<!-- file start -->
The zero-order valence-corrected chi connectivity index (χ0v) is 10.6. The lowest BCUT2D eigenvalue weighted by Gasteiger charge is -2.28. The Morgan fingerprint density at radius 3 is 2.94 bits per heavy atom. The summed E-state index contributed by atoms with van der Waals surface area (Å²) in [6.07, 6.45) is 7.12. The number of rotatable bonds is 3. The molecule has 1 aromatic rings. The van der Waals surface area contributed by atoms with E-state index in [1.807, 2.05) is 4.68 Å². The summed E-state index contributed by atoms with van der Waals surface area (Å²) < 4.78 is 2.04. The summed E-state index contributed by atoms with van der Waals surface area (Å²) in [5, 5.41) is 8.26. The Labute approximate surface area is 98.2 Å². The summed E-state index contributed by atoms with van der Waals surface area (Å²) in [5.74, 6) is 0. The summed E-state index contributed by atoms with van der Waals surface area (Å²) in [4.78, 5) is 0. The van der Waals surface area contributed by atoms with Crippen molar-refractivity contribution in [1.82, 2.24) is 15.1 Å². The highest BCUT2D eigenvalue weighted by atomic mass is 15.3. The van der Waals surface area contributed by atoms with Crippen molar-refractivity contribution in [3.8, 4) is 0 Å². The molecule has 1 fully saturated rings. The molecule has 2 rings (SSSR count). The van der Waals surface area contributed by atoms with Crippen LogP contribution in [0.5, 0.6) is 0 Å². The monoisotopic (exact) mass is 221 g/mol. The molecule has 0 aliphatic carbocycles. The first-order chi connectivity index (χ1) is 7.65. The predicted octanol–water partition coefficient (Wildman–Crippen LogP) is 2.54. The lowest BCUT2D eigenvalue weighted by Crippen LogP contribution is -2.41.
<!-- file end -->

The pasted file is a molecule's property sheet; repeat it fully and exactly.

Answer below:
The zero-order valence-corrected chi connectivity index (χ0v) is 10.6. The lowest BCUT2D eigenvalue weighted by Gasteiger charge is -2.28. The Morgan fingerprint density at radius 3 is 2.94 bits per heavy atom. The summed E-state index contributed by atoms with van der Waals surface area (Å²) in [6.07, 6.45) is 7.12. The number of rotatable bonds is 3. The molecule has 1 aromatic rings. The van der Waals surface area contributed by atoms with E-state index in [1.807, 2.05) is 4.68 Å². The summed E-state index contributed by atoms with van der Waals surface area (Å²) < 4.78 is 2.04. The summed E-state index contributed by atoms with van der Waals surface area (Å²) in [5, 5.41) is 8.26. The Labute approximate surface area is 98.2 Å². The summed E-state index contributed by atoms with van der Waals surface area (Å²) in [5.74, 6) is 0. The summed E-state index contributed by atoms with van der Waals surface area (Å²) in [4.78, 5) is 0. The van der Waals surface area contributed by atoms with Crippen molar-refractivity contribution in [1.82, 2.24) is 15.1 Å². The highest BCUT2D eigenvalue weighted by atomic mass is 15.3. The van der Waals surface area contributed by atoms with Crippen molar-refractivity contribution in [3.8, 4) is 0 Å². The molecule has 1 fully saturated rings. The molecule has 2 rings (SSSR count). The van der Waals surface area contributed by atoms with Crippen LogP contribution in [0.5, 0.6) is 0 Å². The monoisotopic (exact) mass is 221 g/mol. The molecule has 0 aliphatic carbocycles. The first-order chi connectivity index (χ1) is 7.65. The predicted octanol–water partition coefficient (Wildman–Crippen LogP) is 2.54. The lowest BCUT2D eigenvalue weighted by Crippen LogP contribution is -2.41.